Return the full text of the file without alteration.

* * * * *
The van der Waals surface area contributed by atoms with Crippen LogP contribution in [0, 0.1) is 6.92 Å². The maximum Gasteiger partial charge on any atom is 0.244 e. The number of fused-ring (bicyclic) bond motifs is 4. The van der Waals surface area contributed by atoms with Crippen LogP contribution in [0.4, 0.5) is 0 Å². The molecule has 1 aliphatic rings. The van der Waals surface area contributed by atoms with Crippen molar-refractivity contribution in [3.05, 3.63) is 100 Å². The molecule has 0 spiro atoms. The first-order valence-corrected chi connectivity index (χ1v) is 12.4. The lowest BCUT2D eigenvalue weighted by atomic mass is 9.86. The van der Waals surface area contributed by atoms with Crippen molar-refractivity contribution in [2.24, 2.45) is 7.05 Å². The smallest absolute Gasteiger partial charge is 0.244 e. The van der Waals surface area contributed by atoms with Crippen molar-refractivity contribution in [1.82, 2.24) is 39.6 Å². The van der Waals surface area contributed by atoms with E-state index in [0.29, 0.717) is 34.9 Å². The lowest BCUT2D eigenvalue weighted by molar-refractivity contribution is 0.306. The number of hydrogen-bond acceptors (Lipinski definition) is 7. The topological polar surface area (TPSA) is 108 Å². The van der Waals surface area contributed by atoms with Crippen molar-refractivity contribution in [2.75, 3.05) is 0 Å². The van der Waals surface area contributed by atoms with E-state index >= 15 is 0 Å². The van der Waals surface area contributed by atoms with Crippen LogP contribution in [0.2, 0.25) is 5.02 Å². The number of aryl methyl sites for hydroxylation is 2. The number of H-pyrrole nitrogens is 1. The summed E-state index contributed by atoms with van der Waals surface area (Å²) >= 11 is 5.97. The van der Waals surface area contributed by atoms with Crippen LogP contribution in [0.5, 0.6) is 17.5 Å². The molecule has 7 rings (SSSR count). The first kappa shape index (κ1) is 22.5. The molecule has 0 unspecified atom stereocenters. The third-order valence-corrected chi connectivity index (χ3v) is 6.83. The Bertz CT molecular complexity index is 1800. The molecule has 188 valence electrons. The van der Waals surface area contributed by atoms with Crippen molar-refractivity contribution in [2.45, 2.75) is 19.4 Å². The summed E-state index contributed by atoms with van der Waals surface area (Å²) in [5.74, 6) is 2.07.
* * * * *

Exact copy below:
The van der Waals surface area contributed by atoms with Crippen LogP contribution in [0, 0.1) is 6.92 Å². The maximum Gasteiger partial charge on any atom is 0.244 e. The number of fused-ring (bicyclic) bond motifs is 4. The van der Waals surface area contributed by atoms with Crippen LogP contribution in [0.4, 0.5) is 0 Å². The molecule has 1 aliphatic rings. The van der Waals surface area contributed by atoms with Crippen molar-refractivity contribution in [3.05, 3.63) is 100 Å². The molecule has 0 spiro atoms. The first-order valence-corrected chi connectivity index (χ1v) is 12.4. The lowest BCUT2D eigenvalue weighted by atomic mass is 9.86. The van der Waals surface area contributed by atoms with Crippen molar-refractivity contribution in [2.24, 2.45) is 7.05 Å². The smallest absolute Gasteiger partial charge is 0.244 e. The van der Waals surface area contributed by atoms with Crippen molar-refractivity contribution in [1.82, 2.24) is 39.6 Å². The van der Waals surface area contributed by atoms with E-state index in [0.29, 0.717) is 34.9 Å². The lowest BCUT2D eigenvalue weighted by molar-refractivity contribution is 0.306. The number of hydrogen-bond acceptors (Lipinski definition) is 7. The topological polar surface area (TPSA) is 108 Å². The van der Waals surface area contributed by atoms with Crippen molar-refractivity contribution in [2.75, 3.05) is 0 Å². The van der Waals surface area contributed by atoms with E-state index >= 15 is 0 Å². The van der Waals surface area contributed by atoms with Crippen LogP contribution in [0.2, 0.25) is 5.02 Å². The number of aryl methyl sites for hydroxylation is 2. The number of H-pyrrole nitrogens is 1. The summed E-state index contributed by atoms with van der Waals surface area (Å²) >= 11 is 5.97. The van der Waals surface area contributed by atoms with Crippen LogP contribution in [0.5, 0.6) is 17.5 Å². The molecule has 7 rings (SSSR count). The first kappa shape index (κ1) is 22.5. The molecule has 0 unspecified atom stereocenters. The third-order valence-corrected chi connectivity index (χ3v) is 6.83. The Bertz CT molecular complexity index is 1800. The molecule has 188 valence electrons. The van der Waals surface area contributed by atoms with Crippen molar-refractivity contribution in [2.45, 2.75) is 19.4 Å². The summed E-state index contributed by atoms with van der Waals surface area (Å²) in [5.74, 6) is 2.07.